To all the parents that just dropped their kid off at rehab,
I have seen these blogs before about dropping kids off at college and how hard it is to send your baby away to another state, so far away, for the first time. Letting go, letting them make mistakes, not being there to protect them. Did we teach them enough? Will they get proper nutrition for the year? Will they make it to class on time? Will they be lonely? The list goes on.. and on…
And I get it. I really do. Letting go of our kids is one of the absolute hardest parts of being a parent. The phone calls from our daughters on the side of the road at night with a flat tire, totally lets us know that they absolutely are not ready to be on their own. Or so we think when we drop them at a four-year university with all the hopes in the world that they will become “successful” in life one day.
Then in the dark corners of America sits a portion of families that live a quiet, fear filled nightmare, and their thoughts aren’t “will they get the proper nutrition for a year”, their thoughts are “will they live to see the sun come up tomorrow.” Those families, that send their child off to a drug rehab, instead of a dorm room, those families are the ones I am speaking to.
I hear you, I feel your pain, you are NOT alone, and you will make it through this nightmarish hell we find ourselves in. There is no one and done piece of advice I can give you. I can only tell you that, the feeling of being alone in this, can be crushing and you are not alone.
Traumatized and humbled
If I could come up with two words to describe all my feelings over the last few years, it would be traumatized and humbled. Let me start with the humbled part.
All parents know they aren’t perfect; we have regrets, things we wish we could take back, things we wish we did that we didn’t. So, whenever our children make some pretty bad decisions, we naturally begin to question what we could have done differently. Where did we go wrong?
To be honest it could be any number of things, but I guarantee you that every parent will feel guilt and shame when they uncover their child’s drug use. Guilt because we are certain it was something we could have prevented if we had just ___________ (fill in the blank). And shame because the stigma of drug addiction is alive and well in our beautiful culture of forgiveness and love.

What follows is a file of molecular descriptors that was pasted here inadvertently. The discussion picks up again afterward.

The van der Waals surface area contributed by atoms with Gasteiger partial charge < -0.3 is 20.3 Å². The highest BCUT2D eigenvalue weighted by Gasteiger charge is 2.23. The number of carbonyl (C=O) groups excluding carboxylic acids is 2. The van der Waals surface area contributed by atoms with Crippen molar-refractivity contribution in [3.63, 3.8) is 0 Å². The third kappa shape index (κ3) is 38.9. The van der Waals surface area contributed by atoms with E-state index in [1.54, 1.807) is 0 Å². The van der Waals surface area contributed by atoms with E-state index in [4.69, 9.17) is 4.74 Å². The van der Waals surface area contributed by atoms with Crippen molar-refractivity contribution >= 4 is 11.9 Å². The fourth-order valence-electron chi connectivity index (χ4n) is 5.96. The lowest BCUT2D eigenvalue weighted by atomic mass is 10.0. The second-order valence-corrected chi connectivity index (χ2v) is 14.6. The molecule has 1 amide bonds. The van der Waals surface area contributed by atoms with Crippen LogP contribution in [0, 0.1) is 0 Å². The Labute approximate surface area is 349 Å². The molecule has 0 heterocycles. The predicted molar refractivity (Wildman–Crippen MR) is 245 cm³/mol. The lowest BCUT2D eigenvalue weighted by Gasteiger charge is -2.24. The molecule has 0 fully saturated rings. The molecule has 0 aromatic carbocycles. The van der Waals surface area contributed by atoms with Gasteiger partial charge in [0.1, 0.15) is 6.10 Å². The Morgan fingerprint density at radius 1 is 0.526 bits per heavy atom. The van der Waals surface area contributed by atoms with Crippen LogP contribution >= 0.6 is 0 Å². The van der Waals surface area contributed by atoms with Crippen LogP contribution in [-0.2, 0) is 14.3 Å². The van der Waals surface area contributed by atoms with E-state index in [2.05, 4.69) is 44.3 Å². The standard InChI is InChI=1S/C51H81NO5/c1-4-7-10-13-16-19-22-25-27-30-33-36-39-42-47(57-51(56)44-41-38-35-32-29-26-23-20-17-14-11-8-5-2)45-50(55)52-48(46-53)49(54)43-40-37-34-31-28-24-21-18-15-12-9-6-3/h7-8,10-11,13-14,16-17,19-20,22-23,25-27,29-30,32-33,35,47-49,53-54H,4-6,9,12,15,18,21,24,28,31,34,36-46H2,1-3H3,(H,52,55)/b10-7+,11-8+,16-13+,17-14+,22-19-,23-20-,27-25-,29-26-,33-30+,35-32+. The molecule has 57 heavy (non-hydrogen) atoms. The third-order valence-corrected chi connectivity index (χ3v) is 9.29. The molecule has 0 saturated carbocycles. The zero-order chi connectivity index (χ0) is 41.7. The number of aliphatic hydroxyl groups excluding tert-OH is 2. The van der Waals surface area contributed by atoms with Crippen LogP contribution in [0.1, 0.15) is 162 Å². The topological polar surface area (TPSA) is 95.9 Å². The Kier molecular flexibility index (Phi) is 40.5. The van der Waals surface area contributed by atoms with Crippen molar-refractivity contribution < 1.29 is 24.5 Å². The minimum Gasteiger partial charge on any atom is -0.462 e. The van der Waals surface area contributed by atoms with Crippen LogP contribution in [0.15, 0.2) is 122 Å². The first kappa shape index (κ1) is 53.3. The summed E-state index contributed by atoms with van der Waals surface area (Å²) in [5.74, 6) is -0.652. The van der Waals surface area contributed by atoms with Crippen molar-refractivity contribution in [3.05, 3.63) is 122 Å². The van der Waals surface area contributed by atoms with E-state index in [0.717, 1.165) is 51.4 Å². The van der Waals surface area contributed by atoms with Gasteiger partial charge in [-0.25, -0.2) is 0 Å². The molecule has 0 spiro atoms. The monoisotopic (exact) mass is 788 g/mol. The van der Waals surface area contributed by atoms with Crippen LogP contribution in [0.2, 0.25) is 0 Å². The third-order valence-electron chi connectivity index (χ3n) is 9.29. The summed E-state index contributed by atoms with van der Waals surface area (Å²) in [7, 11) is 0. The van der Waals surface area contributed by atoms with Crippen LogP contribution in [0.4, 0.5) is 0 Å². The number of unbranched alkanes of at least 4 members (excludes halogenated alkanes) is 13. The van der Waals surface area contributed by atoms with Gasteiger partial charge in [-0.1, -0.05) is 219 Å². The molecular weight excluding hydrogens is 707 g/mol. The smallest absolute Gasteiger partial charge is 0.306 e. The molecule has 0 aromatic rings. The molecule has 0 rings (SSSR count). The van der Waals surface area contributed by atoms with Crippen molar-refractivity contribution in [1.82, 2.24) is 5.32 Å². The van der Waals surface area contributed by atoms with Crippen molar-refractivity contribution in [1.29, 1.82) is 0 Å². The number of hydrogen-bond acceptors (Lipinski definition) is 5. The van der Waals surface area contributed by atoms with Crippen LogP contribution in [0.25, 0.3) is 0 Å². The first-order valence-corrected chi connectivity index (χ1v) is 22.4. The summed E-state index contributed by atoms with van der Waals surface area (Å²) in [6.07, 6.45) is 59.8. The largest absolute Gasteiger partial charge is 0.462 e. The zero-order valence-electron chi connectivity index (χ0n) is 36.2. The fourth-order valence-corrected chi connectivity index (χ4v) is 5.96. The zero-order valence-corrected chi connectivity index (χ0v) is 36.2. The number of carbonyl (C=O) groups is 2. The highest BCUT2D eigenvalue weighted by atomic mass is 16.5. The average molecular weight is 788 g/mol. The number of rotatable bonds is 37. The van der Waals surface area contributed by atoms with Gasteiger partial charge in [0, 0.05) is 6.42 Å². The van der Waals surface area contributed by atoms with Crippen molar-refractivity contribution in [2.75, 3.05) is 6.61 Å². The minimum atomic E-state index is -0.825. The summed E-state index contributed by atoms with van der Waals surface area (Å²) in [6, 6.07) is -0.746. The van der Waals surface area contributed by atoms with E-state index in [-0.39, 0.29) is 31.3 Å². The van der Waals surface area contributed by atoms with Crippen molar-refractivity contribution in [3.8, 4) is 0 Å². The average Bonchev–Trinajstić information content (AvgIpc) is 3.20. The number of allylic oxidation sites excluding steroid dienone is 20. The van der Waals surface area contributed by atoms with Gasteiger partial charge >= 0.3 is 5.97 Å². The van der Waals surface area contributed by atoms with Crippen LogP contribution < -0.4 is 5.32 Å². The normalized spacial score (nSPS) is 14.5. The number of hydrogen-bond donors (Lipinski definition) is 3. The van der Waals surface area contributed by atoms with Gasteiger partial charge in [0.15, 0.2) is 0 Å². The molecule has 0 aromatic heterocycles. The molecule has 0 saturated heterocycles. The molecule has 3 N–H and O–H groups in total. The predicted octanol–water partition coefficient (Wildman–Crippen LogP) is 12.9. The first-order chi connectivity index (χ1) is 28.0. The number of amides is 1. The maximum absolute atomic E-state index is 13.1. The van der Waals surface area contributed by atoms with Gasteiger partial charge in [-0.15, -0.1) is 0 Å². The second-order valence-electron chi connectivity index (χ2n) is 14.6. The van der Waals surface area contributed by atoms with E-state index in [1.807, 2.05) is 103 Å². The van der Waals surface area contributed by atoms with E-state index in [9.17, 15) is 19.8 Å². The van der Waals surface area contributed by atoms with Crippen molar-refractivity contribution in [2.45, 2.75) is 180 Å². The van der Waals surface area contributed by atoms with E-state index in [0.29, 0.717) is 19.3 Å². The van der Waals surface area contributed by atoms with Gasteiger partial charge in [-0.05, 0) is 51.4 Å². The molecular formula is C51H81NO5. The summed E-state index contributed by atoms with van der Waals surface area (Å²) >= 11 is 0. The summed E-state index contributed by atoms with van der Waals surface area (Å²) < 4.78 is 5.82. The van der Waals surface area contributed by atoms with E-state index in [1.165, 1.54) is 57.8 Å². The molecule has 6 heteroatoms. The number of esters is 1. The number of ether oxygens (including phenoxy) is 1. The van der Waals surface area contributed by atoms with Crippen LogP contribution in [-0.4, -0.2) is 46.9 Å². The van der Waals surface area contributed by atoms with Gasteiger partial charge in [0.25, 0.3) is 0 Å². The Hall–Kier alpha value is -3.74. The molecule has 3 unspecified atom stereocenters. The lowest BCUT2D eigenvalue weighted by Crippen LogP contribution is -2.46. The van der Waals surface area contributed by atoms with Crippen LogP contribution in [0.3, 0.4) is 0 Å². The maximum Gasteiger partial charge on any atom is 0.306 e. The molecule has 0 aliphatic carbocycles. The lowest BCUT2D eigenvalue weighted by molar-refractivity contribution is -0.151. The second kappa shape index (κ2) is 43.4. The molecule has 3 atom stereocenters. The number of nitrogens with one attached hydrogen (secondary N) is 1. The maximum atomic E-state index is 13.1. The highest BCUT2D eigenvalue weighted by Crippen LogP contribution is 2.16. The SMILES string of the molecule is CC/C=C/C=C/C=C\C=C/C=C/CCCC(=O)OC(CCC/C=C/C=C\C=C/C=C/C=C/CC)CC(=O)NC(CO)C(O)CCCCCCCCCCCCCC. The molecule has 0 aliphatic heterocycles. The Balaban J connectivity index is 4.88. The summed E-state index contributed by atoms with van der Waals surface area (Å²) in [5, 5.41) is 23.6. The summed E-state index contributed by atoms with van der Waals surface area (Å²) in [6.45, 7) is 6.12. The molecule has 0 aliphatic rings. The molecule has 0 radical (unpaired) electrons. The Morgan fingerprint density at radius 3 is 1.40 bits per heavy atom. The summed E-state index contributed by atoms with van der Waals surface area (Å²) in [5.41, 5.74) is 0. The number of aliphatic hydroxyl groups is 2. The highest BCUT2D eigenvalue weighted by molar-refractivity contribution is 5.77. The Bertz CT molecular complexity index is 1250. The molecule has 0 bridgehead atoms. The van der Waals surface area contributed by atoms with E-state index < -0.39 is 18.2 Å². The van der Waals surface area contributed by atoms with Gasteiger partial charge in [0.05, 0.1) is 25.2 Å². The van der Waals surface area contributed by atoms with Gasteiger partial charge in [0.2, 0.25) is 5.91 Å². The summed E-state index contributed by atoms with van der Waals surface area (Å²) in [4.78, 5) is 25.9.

So, to find ourselves in this position it automatically humbles us, even if we don’t want to be. We don’t typically hold our heads up high at some party, with a glass of champagne in our hands and boast about which university our child is attending. No, it’s quite the opposite. We will avoid these things in order to not put ourselves in the position of being asked “so where is your son attending college and what is his major?” Uh, the school of Hard Knocks and Bad Decisions and his major is Trying to Stay Alive! Yup, it’s humbling alright. And polarizing.
The traumatized part is this…EVERYTHING else. Legit facts right there. Everything else you uncover, see, smell, hear, come across, dream about, all of it is traumatizing in connection to your child. Your very own home, your safe place, can be a place of trauma. Some parents find their child unconscious on the floor and must call 911, or administer Narcan, or watch their other kids uncover their sibling dying on the ground. It’s ugly. And traumatizing. And sometimes you wish that each time you shut your eyes to sleep, you will wake up and it will be different. It won’t be your life. This won’t be your new name: “the parent of an addict”
So, when we finally, at the end of a very long dark scary road, get to drop our child off at a rehab, the first sense we feel is relief. But that is quickly replaced by a plethora of unpleasant feelings. The guilt, shame, trauma, humility, fear, and a substantial feeling of loss, to name a few, creep into our psyche and stay there for quite some time.
So no, I don’t feel super bad for the parent that says goodbye to their child at college. I wish with every fiber in my being that my child was doing that well, that he wasn’t suffering deeply enough to be on death’s door. I wish my biggest concern for him was nutrition or friends and maybe the worry of an occasional party getting out of hand. No, our worries are way darker, deeper, longer lasting. Ours are a lifetime of worry. Not a semester or a 4-year degree. Ours feel eternal and dismal.
If you just dropped your child off at a detox program or a rehab, listen to me, please. You will make it through this. You will live to see the other side of this. You will survive the grief and shame and you will come out stronger. If you can attend a family rehab event, if you can talk to their counselor and even find your own, do it! Do everything you need to in order to stay well. They need you well. Your child needs you to be rested, restored, supported, mentally and emotionally stable for the months and years to come.
I once had a friend say to me “Heather, you are the mothership of this home and you are sinking. The mothership CANNOT sink.” In other words, do whatever you have to do, to not let this sink you. Your mental health is every bit as important as your child’s.
You are not alone in this battle.
You are not alone in this war.
You are not alone.
Even if you feel you are alone, you are not.
*Nar-Anon meetings are held all throughout the United States and they are a wonderful support for those who love an addict. Please find one close to you and try it out. If that one doesn’t work for you, try a different one.